New Delhi: The meeting to review and clear the decision on the second defence negative import list is now expected next week. According to the sources in the defence establishment, the list has been submitted but a physical meeting has not taken place due to the second wave of the Covid-19 pandemic.
The second defence negative import list decision will clear the air on the 155mm x 52 caliber towed artillery gun. It may be noted that the artillery gun was there in the first negative list released on August 09, 2020, and the embargo was to kick in from December 2020. Subsequently the date was changed to December 2021.
The Ministry of Defence, nearly 14 years ago, had cleared the proposal for a towed artillery gun system under the ‘Buy and Make’ category that was meant to be the backbone of India’s fire assault. A final decision on this is still awaited and eyes are on whether the cut-off date will remain or extended again.
Earlier, the reason for extending the date was that while the indigenous Advanced Towed Artillery Gun System (ATAGS) is being built, a separate process is also on to get similar guns from the global market and making them in the country under the ‘Make in India’ initiative.
This race was primarily between Israel’s Elbit Systems and France’s Nexter, and Elbit’s Autonomous Towed Howitzer Ordnance System (ATHOS) emerged the winner. In March 2019, following the exhaustive ‘Field Trial Cum Evaluation Process’ spread over several years, with several ups and downs, Elbit Systems was declared the lowest bidder (L1).
The process for acquiring towed guns began in 2001 as part of the Army’s Field Artillery Rationalisation Plan, which had been drawn up in 1999. Multiple requests for proposal (RFPs) were issued. In the last RFP, which was issued under the UPA government, only the two companies mentioned above participated, sources said.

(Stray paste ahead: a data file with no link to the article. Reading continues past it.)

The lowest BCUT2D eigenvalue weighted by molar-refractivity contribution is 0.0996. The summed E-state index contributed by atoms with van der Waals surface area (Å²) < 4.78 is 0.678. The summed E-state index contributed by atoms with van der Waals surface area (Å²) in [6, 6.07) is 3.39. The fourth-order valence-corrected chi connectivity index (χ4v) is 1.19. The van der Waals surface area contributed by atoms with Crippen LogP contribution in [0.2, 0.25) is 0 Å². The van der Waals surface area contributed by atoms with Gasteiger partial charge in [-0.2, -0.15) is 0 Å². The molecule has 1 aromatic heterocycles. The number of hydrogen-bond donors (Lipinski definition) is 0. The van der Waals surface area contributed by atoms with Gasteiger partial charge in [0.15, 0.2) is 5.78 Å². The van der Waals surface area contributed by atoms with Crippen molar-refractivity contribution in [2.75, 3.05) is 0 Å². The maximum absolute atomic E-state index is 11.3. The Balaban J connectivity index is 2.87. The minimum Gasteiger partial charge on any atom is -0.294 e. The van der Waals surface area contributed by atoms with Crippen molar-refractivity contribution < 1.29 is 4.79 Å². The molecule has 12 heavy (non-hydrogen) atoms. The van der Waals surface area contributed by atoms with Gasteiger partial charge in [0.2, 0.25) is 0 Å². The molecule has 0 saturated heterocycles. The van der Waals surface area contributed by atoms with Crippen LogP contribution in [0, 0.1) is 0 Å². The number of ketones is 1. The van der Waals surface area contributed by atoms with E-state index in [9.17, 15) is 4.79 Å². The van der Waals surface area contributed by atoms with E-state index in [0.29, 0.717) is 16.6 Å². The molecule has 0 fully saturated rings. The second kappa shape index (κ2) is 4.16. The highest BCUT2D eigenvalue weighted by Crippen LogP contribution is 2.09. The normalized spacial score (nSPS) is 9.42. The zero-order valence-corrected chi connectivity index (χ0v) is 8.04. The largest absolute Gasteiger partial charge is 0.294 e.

The deal was for the supply of 400 guns and indigenous production of the remainder 1,180 guns by Ordnance Factory Board (OFB), under a full Transfer of Technology (TOT) process.
Sources in the defence establishment said the price of Elbit Systems’ ATHOS was lower by 40 per cent compared to the price of its competitor — Nexter’s Trajan gun. Sources in know of the bidding process said the cost per gun, which weighs less than 15 tonnes and has a fully automatic loading system, put forward by Elbit was less than Rs 11 crore per piece. This is also significantly lower than the estimated cost of the ATAGS, which is said to be anywhere between Rs 16-18 crore.
A final decision is pending though the cost negotiation process has been completed. In December last year, the Israeli government also wrote a letter to Defence Minister Rajnath Singh to push for this deal. Earlier last year, the Israeli firm also wrote to the Indian defence authorities, stating that in case they prefer to acquire only the first 400 towed guns, the related cost corresponding to TOT can be deducted from the total contract price.
In the letter, Elbit Systems had offered the TOT for the future 1,180 guns as an option for India, at the same cost as mentioned in the commercial offer made. Elbit also said it has finalised the approach and strategy to achieve 70 per cent indigenisation within the contract of the first 400 towed guns, starting from the first guns.
The company’s argument was that the ATHOS is tailored to the special requirements of the Indian Army and it has invested tens of millions of dollars in the design and development of the gun in accordance with Army requirements and in the field trials. The sources said Elbit also promised to supply the guns much earlier than the contract delivery schedule — the first six guns within 10 months from contract signing, and an additional six guns within 14 months.
According to the Israeli firm, all the remaining guns will be delivered according to an accelerated delivery schedule, which will ensure finalisation of the deliveries not later than 54 months from contract signing, instead of the 72 months stipulated in the draft contract.
Elbit in its communications with the Indian defence establishment said that the ATHOS will end up being an indigenous gun — mass produced, assembled and integrated in India and highlighted that it has a joint venture (JV) with Indian firm Bharat Forge. The company said that the technology and design will be fully transferred to the JV and OFB.
However, the Defence Research and Development Organisation (DRDO) has gone on record to oppose any import plans, saying that its ATAGS was better than ATHOS and is the gun of the future.
Bharat Forge, incidentally, is also involved with the ATAGS development along with the Tata Group.